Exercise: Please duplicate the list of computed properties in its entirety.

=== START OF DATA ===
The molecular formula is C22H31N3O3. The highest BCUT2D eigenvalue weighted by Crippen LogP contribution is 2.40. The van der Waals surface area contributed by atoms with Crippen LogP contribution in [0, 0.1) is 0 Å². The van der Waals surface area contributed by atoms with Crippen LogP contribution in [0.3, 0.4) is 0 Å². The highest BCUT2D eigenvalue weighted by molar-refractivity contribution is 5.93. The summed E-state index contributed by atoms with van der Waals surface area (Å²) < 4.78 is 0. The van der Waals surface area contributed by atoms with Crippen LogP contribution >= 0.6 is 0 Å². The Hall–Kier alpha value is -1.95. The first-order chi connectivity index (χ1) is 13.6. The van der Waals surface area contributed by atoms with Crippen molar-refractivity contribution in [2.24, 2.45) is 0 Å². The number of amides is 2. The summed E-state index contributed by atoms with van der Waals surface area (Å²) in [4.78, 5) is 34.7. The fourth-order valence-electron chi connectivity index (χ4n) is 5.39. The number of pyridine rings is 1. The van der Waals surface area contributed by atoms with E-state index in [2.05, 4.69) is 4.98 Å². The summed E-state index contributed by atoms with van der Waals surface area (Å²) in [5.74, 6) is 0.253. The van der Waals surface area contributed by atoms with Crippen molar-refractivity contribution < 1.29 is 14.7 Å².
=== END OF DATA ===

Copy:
The molecular formula is C22H31N3O3. The highest BCUT2D eigenvalue weighted by Crippen LogP contribution is 2.40. The van der Waals surface area contributed by atoms with Crippen LogP contribution in [0, 0.1) is 0 Å². The van der Waals surface area contributed by atoms with Crippen LogP contribution in [0.3, 0.4) is 0 Å². The highest BCUT2D eigenvalue weighted by molar-refractivity contribution is 5.93. The summed E-state index contributed by atoms with van der Waals surface area (Å²) < 4.78 is 0. The van der Waals surface area contributed by atoms with Crippen LogP contribution >= 0.6 is 0 Å². The Hall–Kier alpha value is -1.95. The first-order chi connectivity index (χ1) is 13.6. The van der Waals surface area contributed by atoms with Crippen molar-refractivity contribution in [2.24, 2.45) is 0 Å². The number of amides is 2. The summed E-state index contributed by atoms with van der Waals surface area (Å²) in [4.78, 5) is 34.7. The fourth-order valence-electron chi connectivity index (χ4n) is 5.39. The number of pyridine rings is 1. The van der Waals surface area contributed by atoms with E-state index in [2.05, 4.69) is 4.98 Å². The summed E-state index contributed by atoms with van der Waals surface area (Å²) in [5.74, 6) is 0.253. The van der Waals surface area contributed by atoms with Crippen molar-refractivity contribution < 1.29 is 14.7 Å².